Dante Dies!! (and then things get weird)

by Jack Hafferkamp
EDGE Media Network Contributor
Tuesday Jun 17, 2008
Matt Fletcher in Dante Dies
Matt Fletcher in Dante Dies  (Source:Sideshow Theatre Company)

One fact of Chicago theater is that there is a lot of it. Another is that you never know what you are going to get when you visit a new-for-you theater company plopped into a storefront in a neighborhood on the verge of trendifying.

A case in point would be the Sideshow Theatre Company's production at Chicago Dramatists theater of an original comedy/drama based on the "Inferno" portion of Dante Alighieri's "The Divine Comedy" in which all 20 or so roles are played by one young actor.

If a set up like that doesn't raise red flags about the possibilities for an evening that would be better spent getting a root canal, I don't know what does.

And yet....in this case the production of "Dante Dies!! (and then things get weird)" turns out to be, ta da, a wonder - funny, touching, inventive, beautifully realized and utterly captivating.

Sideshow co-artistic director Matt Fletcher gives vivid life to a range of characters that flows seamlessly from wide-eyed innocent to a hula-hoop spinning help-desk clerk to a Jerseyesque toothpick chompin Virgil, to an obese hot-dog eater to a Southern-fried atheist professor to a Barry Fitzgerald-like adventurer and on. It's a head-turning, eye-opening performance. Matt Fletcher, who comes here from Virginia, acts up a storm.

Meanwhile, as they say of this production at Sideshow Theatre, "Seven hundred years ago, Dante Alighieri began writing one of the world’s most compelling and imaginative texts. This June, we respectfully screw it all up."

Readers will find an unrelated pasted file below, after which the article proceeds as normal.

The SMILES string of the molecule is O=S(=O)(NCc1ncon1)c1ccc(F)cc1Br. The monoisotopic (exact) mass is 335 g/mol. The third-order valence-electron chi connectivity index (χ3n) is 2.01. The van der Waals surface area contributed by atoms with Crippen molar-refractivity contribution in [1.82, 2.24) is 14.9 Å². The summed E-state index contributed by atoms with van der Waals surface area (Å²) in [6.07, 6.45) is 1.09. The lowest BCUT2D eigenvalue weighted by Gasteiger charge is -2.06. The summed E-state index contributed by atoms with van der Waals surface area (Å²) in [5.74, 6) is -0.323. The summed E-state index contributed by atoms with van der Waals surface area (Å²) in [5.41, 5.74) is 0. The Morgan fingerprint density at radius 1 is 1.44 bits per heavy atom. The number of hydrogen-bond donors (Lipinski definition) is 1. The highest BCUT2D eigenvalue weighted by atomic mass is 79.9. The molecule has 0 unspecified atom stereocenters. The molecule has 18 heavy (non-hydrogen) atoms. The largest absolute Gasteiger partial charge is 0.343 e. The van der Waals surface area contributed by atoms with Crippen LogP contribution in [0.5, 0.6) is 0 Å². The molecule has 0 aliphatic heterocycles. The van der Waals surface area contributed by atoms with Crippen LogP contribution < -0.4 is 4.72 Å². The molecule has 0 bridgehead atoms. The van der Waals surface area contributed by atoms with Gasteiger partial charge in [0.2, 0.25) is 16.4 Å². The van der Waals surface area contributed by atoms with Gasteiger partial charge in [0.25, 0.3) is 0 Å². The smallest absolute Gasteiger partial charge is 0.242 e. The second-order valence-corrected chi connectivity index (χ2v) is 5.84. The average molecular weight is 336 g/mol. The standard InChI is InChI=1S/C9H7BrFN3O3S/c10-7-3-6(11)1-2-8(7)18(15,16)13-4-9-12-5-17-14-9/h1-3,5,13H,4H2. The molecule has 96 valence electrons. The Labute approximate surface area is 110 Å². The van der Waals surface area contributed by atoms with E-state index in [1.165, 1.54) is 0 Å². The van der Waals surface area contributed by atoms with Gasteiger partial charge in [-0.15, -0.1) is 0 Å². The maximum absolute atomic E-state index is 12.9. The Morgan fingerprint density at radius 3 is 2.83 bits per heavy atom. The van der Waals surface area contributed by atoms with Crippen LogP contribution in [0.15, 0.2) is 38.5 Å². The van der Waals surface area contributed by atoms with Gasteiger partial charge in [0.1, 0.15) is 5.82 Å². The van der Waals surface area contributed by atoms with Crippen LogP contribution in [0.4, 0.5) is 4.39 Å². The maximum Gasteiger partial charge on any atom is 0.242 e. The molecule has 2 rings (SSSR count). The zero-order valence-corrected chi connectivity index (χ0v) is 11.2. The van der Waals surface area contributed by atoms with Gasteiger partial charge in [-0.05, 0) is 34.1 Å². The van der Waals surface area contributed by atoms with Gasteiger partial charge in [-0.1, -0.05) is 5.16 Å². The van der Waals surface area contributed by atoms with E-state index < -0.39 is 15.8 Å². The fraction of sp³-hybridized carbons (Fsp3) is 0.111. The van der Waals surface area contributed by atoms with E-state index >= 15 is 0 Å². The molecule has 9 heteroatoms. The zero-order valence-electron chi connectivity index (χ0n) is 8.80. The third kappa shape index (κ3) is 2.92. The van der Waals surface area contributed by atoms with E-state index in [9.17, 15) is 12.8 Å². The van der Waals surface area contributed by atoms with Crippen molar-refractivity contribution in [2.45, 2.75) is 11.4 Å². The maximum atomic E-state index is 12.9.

"The Divine Comedy," written in the early 14th century, is an epic poem that set the standard for Western literature. You remember the story? Dante, a political refugee in real life, is confronting his demons and relying on his love for Beatrice, his muse and unrequited love. He descends to the underworld for travels through limbo and the nine circles of hell, which are increasingly awful.

As one reads at Wikipedia, "The poem's imaginative and allegorical vision of the Christian afterlife is a culmination of the medieval world-view as it had developed in the Western Church."

Meanwhile, as they say of this production at Sideshow Theatre, "Seven hundred years ago, Dante Alighieri began writing one of the world's most compelling and imaginative texts. This June, we respectfully screw it all up."

This is hardly the case. Fletcher's performance is indeed a fast, funny and never-endingly inventive tour de force.

Fletcher's performance is ably supported by Kevin Cannon's light design, Lisi Stoessel's scenic design, Ben Warner's sound design and director Jonathan L. Green's crisp pacing. A tip of the cap, too, to playwright Walt McGough who takes Dante's drama, symbolism and insights and ably translates them to our own time and space.

This production is genuinely fun.

"Dante Dies" plays at Chicago Dramatists through July 13. There are evening performances Thursday to Saturdays at a Sunday matinee. Tickets are $15 ($10 for students) and available from 773-583-4317 or www.sideshowtheatre.org.

Jack Hafferkamp covers Chicago


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